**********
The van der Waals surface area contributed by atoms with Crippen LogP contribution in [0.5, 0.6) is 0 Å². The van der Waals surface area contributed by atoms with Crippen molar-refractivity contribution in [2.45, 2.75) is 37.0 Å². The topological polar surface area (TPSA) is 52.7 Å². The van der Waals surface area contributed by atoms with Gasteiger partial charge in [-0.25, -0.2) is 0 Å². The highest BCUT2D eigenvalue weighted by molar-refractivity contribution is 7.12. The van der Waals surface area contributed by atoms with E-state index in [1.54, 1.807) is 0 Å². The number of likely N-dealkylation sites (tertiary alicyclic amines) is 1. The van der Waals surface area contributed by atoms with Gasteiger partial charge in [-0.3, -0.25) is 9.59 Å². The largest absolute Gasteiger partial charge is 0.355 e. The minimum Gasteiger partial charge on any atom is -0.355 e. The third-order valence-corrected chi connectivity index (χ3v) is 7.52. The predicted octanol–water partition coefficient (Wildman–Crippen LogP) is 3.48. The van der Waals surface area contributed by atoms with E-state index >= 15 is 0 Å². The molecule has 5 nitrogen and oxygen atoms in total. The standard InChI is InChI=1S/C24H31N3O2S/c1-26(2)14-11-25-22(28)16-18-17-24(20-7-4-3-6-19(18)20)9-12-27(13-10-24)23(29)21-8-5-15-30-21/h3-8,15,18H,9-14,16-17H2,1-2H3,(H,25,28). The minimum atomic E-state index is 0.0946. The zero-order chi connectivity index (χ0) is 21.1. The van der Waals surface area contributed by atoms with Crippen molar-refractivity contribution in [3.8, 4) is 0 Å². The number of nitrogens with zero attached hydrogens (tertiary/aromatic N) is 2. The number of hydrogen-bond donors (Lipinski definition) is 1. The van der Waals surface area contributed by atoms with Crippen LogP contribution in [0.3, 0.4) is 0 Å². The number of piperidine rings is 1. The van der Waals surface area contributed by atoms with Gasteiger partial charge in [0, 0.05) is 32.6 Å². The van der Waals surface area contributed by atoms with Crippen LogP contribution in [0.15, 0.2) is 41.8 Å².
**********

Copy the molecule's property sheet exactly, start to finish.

The van der Waals surface area contributed by atoms with Crippen LogP contribution in [0.5, 0.6) is 0 Å². The van der Waals surface area contributed by atoms with Crippen molar-refractivity contribution in [2.45, 2.75) is 37.0 Å². The topological polar surface area (TPSA) is 52.7 Å². The van der Waals surface area contributed by atoms with Gasteiger partial charge in [-0.25, -0.2) is 0 Å². The highest BCUT2D eigenvalue weighted by molar-refractivity contribution is 7.12. The van der Waals surface area contributed by atoms with E-state index in [1.54, 1.807) is 0 Å². The number of likely N-dealkylation sites (tertiary alicyclic amines) is 1. The van der Waals surface area contributed by atoms with Gasteiger partial charge in [-0.3, -0.25) is 9.59 Å². The largest absolute Gasteiger partial charge is 0.355 e. The minimum Gasteiger partial charge on any atom is -0.355 e. The third-order valence-corrected chi connectivity index (χ3v) is 7.52. The predicted octanol–water partition coefficient (Wildman–Crippen LogP) is 3.48. The van der Waals surface area contributed by atoms with E-state index >= 15 is 0 Å². The molecule has 5 nitrogen and oxygen atoms in total. The standard InChI is InChI=1S/C24H31N3O2S/c1-26(2)14-11-25-22(28)16-18-17-24(20-7-4-3-6-19(18)20)9-12-27(13-10-24)23(29)21-8-5-15-30-21/h3-8,15,18H,9-14,16-17H2,1-2H3,(H,25,28). The minimum atomic E-state index is 0.0946. The zero-order chi connectivity index (χ0) is 21.1. The van der Waals surface area contributed by atoms with Crippen molar-refractivity contribution in [3.8, 4) is 0 Å². The number of nitrogens with zero attached hydrogens (tertiary/aromatic N) is 2. The number of hydrogen-bond donors (Lipinski definition) is 1. The van der Waals surface area contributed by atoms with Crippen LogP contribution in [0.3, 0.4) is 0 Å². The number of piperidine rings is 1. The van der Waals surface area contributed by atoms with Gasteiger partial charge in [0, 0.05) is 32.6 Å². The van der Waals surface area contributed by atoms with Crippen LogP contribution in [0.15, 0.2) is 41.8 Å².